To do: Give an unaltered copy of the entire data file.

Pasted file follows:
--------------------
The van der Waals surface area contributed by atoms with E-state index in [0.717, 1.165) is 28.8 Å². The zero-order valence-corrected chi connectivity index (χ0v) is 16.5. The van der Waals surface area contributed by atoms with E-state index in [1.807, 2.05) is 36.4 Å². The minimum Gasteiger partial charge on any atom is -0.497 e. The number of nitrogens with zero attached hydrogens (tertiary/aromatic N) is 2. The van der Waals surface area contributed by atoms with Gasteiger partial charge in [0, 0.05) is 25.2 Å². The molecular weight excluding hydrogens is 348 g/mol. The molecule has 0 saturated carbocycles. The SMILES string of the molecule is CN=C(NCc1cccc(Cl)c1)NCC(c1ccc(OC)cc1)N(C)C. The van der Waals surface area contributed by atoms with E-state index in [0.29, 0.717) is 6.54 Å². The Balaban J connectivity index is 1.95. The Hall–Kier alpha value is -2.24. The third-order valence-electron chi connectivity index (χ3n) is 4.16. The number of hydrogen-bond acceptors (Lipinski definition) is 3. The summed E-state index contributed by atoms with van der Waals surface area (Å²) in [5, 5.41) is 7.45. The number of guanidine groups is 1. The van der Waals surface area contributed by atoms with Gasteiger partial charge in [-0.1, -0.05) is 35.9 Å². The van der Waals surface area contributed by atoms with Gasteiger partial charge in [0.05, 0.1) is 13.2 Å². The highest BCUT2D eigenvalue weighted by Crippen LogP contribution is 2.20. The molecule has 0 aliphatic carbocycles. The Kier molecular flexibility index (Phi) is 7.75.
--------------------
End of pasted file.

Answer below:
The van der Waals surface area contributed by atoms with E-state index in [0.717, 1.165) is 28.8 Å². The zero-order valence-corrected chi connectivity index (χ0v) is 16.5. The van der Waals surface area contributed by atoms with E-state index in [1.807, 2.05) is 36.4 Å². The minimum Gasteiger partial charge on any atom is -0.497 e. The number of nitrogens with zero attached hydrogens (tertiary/aromatic N) is 2. The van der Waals surface area contributed by atoms with Gasteiger partial charge in [0, 0.05) is 25.2 Å². The molecular weight excluding hydrogens is 348 g/mol. The molecule has 0 saturated carbocycles. The SMILES string of the molecule is CN=C(NCc1cccc(Cl)c1)NCC(c1ccc(OC)cc1)N(C)C. The van der Waals surface area contributed by atoms with E-state index in [0.29, 0.717) is 6.54 Å². The Balaban J connectivity index is 1.95. The Hall–Kier alpha value is -2.24. The third-order valence-electron chi connectivity index (χ3n) is 4.16. The number of hydrogen-bond acceptors (Lipinski definition) is 3. The summed E-state index contributed by atoms with van der Waals surface area (Å²) in [5, 5.41) is 7.45. The number of guanidine groups is 1. The van der Waals surface area contributed by atoms with Gasteiger partial charge in [-0.1, -0.05) is 35.9 Å². The van der Waals surface area contributed by atoms with Gasteiger partial charge in [0.05, 0.1) is 13.2 Å². The highest BCUT2D eigenvalue weighted by Crippen LogP contribution is 2.20. The molecule has 0 aliphatic carbocycles. The Kier molecular flexibility index (Phi) is 7.75.